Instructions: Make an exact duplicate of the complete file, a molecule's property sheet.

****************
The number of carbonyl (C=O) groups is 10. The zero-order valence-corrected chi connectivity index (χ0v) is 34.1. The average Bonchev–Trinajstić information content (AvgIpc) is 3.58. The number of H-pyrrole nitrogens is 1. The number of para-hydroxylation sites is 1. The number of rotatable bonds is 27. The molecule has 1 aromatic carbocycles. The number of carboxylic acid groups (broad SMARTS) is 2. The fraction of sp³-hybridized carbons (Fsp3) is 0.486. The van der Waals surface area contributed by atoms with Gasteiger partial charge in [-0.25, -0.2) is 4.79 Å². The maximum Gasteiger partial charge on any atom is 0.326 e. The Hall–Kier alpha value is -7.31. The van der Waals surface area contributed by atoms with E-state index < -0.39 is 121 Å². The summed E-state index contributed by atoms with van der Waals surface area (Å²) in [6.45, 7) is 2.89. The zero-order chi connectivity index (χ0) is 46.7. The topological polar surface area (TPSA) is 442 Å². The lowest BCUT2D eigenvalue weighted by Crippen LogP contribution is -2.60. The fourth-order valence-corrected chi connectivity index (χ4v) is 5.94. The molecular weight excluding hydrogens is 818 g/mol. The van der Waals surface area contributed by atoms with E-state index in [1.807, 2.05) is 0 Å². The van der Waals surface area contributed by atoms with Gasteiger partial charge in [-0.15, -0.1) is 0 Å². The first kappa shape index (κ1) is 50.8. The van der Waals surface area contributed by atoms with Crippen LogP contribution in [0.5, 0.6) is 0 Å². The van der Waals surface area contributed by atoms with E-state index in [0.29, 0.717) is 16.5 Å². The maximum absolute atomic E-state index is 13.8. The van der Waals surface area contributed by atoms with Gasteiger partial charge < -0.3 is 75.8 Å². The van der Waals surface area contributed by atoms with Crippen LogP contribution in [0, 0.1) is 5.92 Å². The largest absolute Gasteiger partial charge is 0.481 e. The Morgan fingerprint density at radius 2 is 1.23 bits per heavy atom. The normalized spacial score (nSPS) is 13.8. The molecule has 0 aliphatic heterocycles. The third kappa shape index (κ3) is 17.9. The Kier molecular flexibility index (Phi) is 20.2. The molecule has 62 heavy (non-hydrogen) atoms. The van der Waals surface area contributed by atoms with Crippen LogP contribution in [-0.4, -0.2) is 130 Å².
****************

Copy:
The number of carbonyl (C=O) groups is 10. The zero-order valence-corrected chi connectivity index (χ0v) is 34.1. The average Bonchev–Trinajstić information content (AvgIpc) is 3.58. The number of H-pyrrole nitrogens is 1. The number of para-hydroxylation sites is 1. The number of rotatable bonds is 27. The molecule has 1 aromatic carbocycles. The number of carboxylic acid groups (broad SMARTS) is 2. The fraction of sp³-hybridized carbons (Fsp3) is 0.486. The van der Waals surface area contributed by atoms with Gasteiger partial charge in [-0.25, -0.2) is 4.79 Å². The maximum Gasteiger partial charge on any atom is 0.326 e. The Hall–Kier alpha value is -7.31. The van der Waals surface area contributed by atoms with E-state index < -0.39 is 121 Å². The summed E-state index contributed by atoms with van der Waals surface area (Å²) in [6.45, 7) is 2.89. The zero-order chi connectivity index (χ0) is 46.7. The topological polar surface area (TPSA) is 442 Å². The lowest BCUT2D eigenvalue weighted by Crippen LogP contribution is -2.60. The fourth-order valence-corrected chi connectivity index (χ4v) is 5.94. The molecular weight excluding hydrogens is 818 g/mol. The van der Waals surface area contributed by atoms with E-state index in [1.807, 2.05) is 0 Å². The van der Waals surface area contributed by atoms with Gasteiger partial charge in [-0.15, -0.1) is 0 Å². The first kappa shape index (κ1) is 50.8. The van der Waals surface area contributed by atoms with Crippen LogP contribution in [0.5, 0.6) is 0 Å². The van der Waals surface area contributed by atoms with E-state index in [0.29, 0.717) is 16.5 Å². The maximum absolute atomic E-state index is 13.8. The van der Waals surface area contributed by atoms with Gasteiger partial charge < -0.3 is 75.8 Å². The van der Waals surface area contributed by atoms with Crippen LogP contribution in [0, 0.1) is 5.92 Å². The largest absolute Gasteiger partial charge is 0.481 e. The Morgan fingerprint density at radius 2 is 1.23 bits per heavy atom. The normalized spacial score (nSPS) is 13.8. The molecule has 0 aliphatic heterocycles. The third kappa shape index (κ3) is 17.9. The Kier molecular flexibility index (Phi) is 20.2. The molecule has 62 heavy (non-hydrogen) atoms. The van der Waals surface area contributed by atoms with Crippen LogP contribution in [-0.4, -0.2) is 130 Å².